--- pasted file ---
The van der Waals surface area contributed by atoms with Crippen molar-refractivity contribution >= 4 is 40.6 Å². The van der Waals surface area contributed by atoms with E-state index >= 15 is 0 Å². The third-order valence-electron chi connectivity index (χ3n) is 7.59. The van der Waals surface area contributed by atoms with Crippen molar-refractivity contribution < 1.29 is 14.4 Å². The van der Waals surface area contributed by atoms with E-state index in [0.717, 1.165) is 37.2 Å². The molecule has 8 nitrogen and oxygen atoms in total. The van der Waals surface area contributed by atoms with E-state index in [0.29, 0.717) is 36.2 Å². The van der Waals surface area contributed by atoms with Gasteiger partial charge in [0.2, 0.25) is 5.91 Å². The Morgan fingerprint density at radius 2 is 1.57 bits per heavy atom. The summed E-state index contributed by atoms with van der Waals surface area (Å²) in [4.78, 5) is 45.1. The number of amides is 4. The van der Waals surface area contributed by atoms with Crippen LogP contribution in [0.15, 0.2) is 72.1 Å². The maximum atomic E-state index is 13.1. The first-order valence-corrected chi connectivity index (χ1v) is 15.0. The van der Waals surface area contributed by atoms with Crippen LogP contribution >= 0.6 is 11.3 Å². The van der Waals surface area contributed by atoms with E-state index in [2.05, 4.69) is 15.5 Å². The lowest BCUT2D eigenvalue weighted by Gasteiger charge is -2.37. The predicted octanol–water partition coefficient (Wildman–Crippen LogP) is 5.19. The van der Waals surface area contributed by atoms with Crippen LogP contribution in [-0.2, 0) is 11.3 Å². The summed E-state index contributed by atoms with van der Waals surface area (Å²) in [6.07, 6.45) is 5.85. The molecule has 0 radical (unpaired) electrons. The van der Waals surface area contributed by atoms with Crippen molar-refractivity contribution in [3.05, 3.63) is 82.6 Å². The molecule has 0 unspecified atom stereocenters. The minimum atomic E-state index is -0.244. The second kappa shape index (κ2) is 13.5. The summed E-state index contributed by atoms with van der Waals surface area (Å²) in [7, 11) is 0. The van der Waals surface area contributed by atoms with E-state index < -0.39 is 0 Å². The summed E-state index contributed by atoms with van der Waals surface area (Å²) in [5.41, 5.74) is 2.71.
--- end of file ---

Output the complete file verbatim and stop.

The van der Waals surface area contributed by atoms with Crippen molar-refractivity contribution >= 4 is 40.6 Å². The van der Waals surface area contributed by atoms with E-state index >= 15 is 0 Å². The third-order valence-electron chi connectivity index (χ3n) is 7.59. The van der Waals surface area contributed by atoms with Crippen molar-refractivity contribution < 1.29 is 14.4 Å². The van der Waals surface area contributed by atoms with E-state index in [0.717, 1.165) is 37.2 Å². The molecule has 8 nitrogen and oxygen atoms in total. The van der Waals surface area contributed by atoms with E-state index in [0.29, 0.717) is 36.2 Å². The van der Waals surface area contributed by atoms with Gasteiger partial charge in [0.2, 0.25) is 5.91 Å². The Morgan fingerprint density at radius 2 is 1.57 bits per heavy atom. The summed E-state index contributed by atoms with van der Waals surface area (Å²) in [4.78, 5) is 45.1. The number of amides is 4. The van der Waals surface area contributed by atoms with Crippen LogP contribution in [0.15, 0.2) is 72.1 Å². The maximum atomic E-state index is 13.1. The first-order valence-corrected chi connectivity index (χ1v) is 15.0. The van der Waals surface area contributed by atoms with Crippen LogP contribution >= 0.6 is 11.3 Å². The van der Waals surface area contributed by atoms with E-state index in [2.05, 4.69) is 15.5 Å². The lowest BCUT2D eigenvalue weighted by Gasteiger charge is -2.37. The predicted octanol–water partition coefficient (Wildman–Crippen LogP) is 5.19. The van der Waals surface area contributed by atoms with Crippen LogP contribution in [-0.2, 0) is 11.3 Å². The summed E-state index contributed by atoms with van der Waals surface area (Å²) in [6.07, 6.45) is 5.85. The molecule has 0 radical (unpaired) electrons. The van der Waals surface area contributed by atoms with Crippen molar-refractivity contribution in [3.05, 3.63) is 82.6 Å². The molecule has 0 unspecified atom stereocenters. The minimum atomic E-state index is -0.244. The second kappa shape index (κ2) is 13.5. The summed E-state index contributed by atoms with van der Waals surface area (Å²) in [7, 11) is 0. The van der Waals surface area contributed by atoms with E-state index < -0.39 is 0 Å². The summed E-state index contributed by atoms with van der Waals surface area (Å²) in [5.41, 5.74) is 2.71.